Peik Lin gawks at the estate, hoping to be invited in for a drink so she can snoop around.
Briefly, Peik Lin asks Nick how long his grandma has lived at Tyersall Park.
When he says since she was young, Peik Lin now wonders who this woman is. She expected the house to belong to Nick's grandfather.
As Nick and Rachel head up the property, he explains the large number of guests are there to witness the tan hua flowers bloom.
These flowers usually bloom only once a decade, at most, and only at night for a few hours. It's a pretty big deal.
Rachel and Nick are greeted at the door by a man with a bowl of rose water. She asks if she should drink it (oh boy, Rachel).
She feels "awed (and a little silly) by the ritual" (2.2.17).
There's a large stuffed tiger in the entryway that Nick's grandfather shot when he found it hiding under the pool table in the house.
We learn Nick grew up in the house until he was seven. Rachel describes it as a palace, but Nick doesn't seem to appreciate how large the house is.
Commence a series of descriptions of the house and Rachel's awe at all the details.
Commence a montage of people, including Felicity (Astrid's mom), Mrs. Singh (the daughter of a maharaja), Dickie and Nancy (Nick's aunt and uncle on the T'Sien side of the family).
Dickie and Nancy say they know Rachel's grandfather in Taipei. Rachel corrects them that she's not from Taipei but from northern California.
Nick whisks Rachel through even more introductions.
In the center of the room, Rachel notices a stately woman who "seemed to command the attention of the room" and the resemblance between Nick and the woman (2.2.53).
She assumes it is Nick's Ah Ma and introduces herself in Mandarin.
You know what they say about assuming things?
Well, Rachel is embarrassed to find out this is not Ah Ma, but Nick's great-aunt Rosemary, who graciously corrects Rachel.
Nick introduces Rachel to Ah Ma in Cantonese. Flustered, Rachel blurts out in English and Ah Ma replies in reluctant English and returns to her other conversation.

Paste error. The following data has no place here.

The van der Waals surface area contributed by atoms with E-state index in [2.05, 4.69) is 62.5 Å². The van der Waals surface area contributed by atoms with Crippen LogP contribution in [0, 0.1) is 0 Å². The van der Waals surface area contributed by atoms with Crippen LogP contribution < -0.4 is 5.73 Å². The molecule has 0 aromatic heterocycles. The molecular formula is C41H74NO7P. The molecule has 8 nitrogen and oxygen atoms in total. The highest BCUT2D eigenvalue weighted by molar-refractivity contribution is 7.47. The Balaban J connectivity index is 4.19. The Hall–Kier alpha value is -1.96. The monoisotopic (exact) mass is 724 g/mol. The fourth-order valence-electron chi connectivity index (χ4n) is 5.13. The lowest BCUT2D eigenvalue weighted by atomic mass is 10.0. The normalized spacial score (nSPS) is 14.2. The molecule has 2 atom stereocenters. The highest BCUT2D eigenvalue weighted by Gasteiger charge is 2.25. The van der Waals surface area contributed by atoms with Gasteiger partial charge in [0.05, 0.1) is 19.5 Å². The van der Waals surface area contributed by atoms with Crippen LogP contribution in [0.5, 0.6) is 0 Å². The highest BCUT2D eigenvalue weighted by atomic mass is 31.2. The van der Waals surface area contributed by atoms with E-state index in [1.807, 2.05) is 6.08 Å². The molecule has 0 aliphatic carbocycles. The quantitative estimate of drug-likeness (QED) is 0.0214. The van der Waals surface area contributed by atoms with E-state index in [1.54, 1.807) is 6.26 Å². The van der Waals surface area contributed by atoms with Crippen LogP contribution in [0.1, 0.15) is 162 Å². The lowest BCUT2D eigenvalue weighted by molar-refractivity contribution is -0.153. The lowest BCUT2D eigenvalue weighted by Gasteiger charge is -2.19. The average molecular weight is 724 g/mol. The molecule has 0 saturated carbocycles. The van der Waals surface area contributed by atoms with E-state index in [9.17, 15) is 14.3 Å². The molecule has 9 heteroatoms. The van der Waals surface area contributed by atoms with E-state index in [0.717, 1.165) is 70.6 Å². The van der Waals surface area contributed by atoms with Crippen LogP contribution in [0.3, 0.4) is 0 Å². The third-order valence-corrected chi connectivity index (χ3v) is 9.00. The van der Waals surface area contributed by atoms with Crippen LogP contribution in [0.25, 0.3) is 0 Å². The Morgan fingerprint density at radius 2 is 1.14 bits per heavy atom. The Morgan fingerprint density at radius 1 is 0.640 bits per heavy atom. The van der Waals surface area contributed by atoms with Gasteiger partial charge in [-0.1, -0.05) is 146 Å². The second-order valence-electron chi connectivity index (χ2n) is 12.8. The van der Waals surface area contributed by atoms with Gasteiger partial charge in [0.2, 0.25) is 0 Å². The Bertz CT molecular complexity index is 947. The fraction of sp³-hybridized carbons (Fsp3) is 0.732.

Many people notice this interaction and smile.
Rachel feels very awkward.
Nick assures Rachel that Ah Ma is not annoyed, she's just busy. He also explains the "ladies-in-waiting" that flank his grandmother: a gift from the King of Thailand (2.2.71).
Rachel feels overwhelmed by everything: the "army of white-gloved servants," "the mind-blowing opulence" (2.2.77). She wishes Nick had prepared her better.
Astrid arrives with her son. Rachel is relieved to see a friendly face.
The dinner gong (aka xylophone) rings.
While Nick and Astrid take Cassian to the nursery, Rachel helps herself to the buffet, meets Nick's snarky cousin Oliver T'sien who had been sitting by Ah Ma when Rachel introduced herself.
Oliver lets Rachel know her reputation precedes her, as told by the "whispering gallery" (2.2.102).
As he ushers her to a table to prevent her from having to talk to Dickie and Nancy more, Oliver lets her know they're spying for the opposition and will pick her "apart like a rotting carcass" (2.2.112). This family seems awesome.
Rachel bravely asks about the branches of the family tree. Oliver clarifies it: T'siens, Youngs, and Shangs are bound together through the marriage of Rosemary T'sien's daughter to Ah Ma's brother. Yeah, that's right. Niece marries uncle (by marriage, so it's totally fine).
But why this intermarriage? According to Oliver, it keeps the family fortunes neatly tied together within the families.
When Nick and Astrid return, Oliver compliments Astrid's earrings and estimates the cost around half a million. Rachel is gob smacked.
Oliver asks about Michael's whereabouts and mentions he thinks he saw him in Hong Kong with a little boy.
Astrid keeps her composure but wants to die. She asks Oliver when he was in Hong Kong — last week.
When Michael was supposedly in Shenzhen.
Side note: this is not far-fetched. Shenzhen is across the border from Hong Kong.
There's a little talk about the Asian art market: Oliver is a dealer and says the interest is picking up to get hands on Chinese goods sold off to Americans and Europeans years ago.